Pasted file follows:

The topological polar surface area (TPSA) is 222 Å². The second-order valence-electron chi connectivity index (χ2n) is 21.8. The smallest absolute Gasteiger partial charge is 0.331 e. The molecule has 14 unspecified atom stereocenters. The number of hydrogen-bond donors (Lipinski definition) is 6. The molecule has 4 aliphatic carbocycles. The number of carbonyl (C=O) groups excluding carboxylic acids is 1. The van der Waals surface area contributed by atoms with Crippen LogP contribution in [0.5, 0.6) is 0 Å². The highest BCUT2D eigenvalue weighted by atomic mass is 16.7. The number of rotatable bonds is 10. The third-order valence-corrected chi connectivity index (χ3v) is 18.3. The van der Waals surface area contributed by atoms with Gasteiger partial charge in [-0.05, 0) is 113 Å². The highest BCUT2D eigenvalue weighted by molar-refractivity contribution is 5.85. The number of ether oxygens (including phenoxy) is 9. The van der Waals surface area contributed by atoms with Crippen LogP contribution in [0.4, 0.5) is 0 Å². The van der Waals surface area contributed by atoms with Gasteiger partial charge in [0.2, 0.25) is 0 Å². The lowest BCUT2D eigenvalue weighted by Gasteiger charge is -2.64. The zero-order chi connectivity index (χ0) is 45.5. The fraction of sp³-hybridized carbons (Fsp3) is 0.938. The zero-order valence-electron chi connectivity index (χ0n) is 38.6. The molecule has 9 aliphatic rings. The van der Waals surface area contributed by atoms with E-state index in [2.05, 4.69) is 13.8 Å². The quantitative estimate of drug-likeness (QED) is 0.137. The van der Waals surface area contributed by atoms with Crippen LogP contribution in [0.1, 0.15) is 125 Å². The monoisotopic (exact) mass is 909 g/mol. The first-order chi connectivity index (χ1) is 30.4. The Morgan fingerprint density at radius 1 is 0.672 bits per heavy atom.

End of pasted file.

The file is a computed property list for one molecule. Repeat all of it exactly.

The topological polar surface area (TPSA) is 222 Å². The second-order valence-electron chi connectivity index (χ2n) is 21.8. The smallest absolute Gasteiger partial charge is 0.331 e. The molecule has 14 unspecified atom stereocenters. The number of hydrogen-bond donors (Lipinski definition) is 6. The molecule has 4 aliphatic carbocycles. The number of carbonyl (C=O) groups excluding carboxylic acids is 1. The van der Waals surface area contributed by atoms with Crippen LogP contribution in [0.5, 0.6) is 0 Å². The highest BCUT2D eigenvalue weighted by atomic mass is 16.7. The number of rotatable bonds is 10. The third-order valence-corrected chi connectivity index (χ3v) is 18.3. The van der Waals surface area contributed by atoms with Gasteiger partial charge in [-0.05, 0) is 113 Å². The highest BCUT2D eigenvalue weighted by molar-refractivity contribution is 5.85. The number of ether oxygens (including phenoxy) is 9. The van der Waals surface area contributed by atoms with Crippen LogP contribution in [0.4, 0.5) is 0 Å². The van der Waals surface area contributed by atoms with Gasteiger partial charge in [0.2, 0.25) is 0 Å². The lowest BCUT2D eigenvalue weighted by Gasteiger charge is -2.64. The zero-order chi connectivity index (χ0) is 45.5. The fraction of sp³-hybridized carbons (Fsp3) is 0.938. The zero-order valence-electron chi connectivity index (χ0n) is 38.6. The molecule has 9 aliphatic rings. The van der Waals surface area contributed by atoms with E-state index in [2.05, 4.69) is 13.8 Å². The quantitative estimate of drug-likeness (QED) is 0.137. The van der Waals surface area contributed by atoms with Crippen LogP contribution in [0.1, 0.15) is 125 Å². The monoisotopic (exact) mass is 909 g/mol. The first-order chi connectivity index (χ1) is 30.4. The Morgan fingerprint density at radius 1 is 0.672 bits per heavy atom.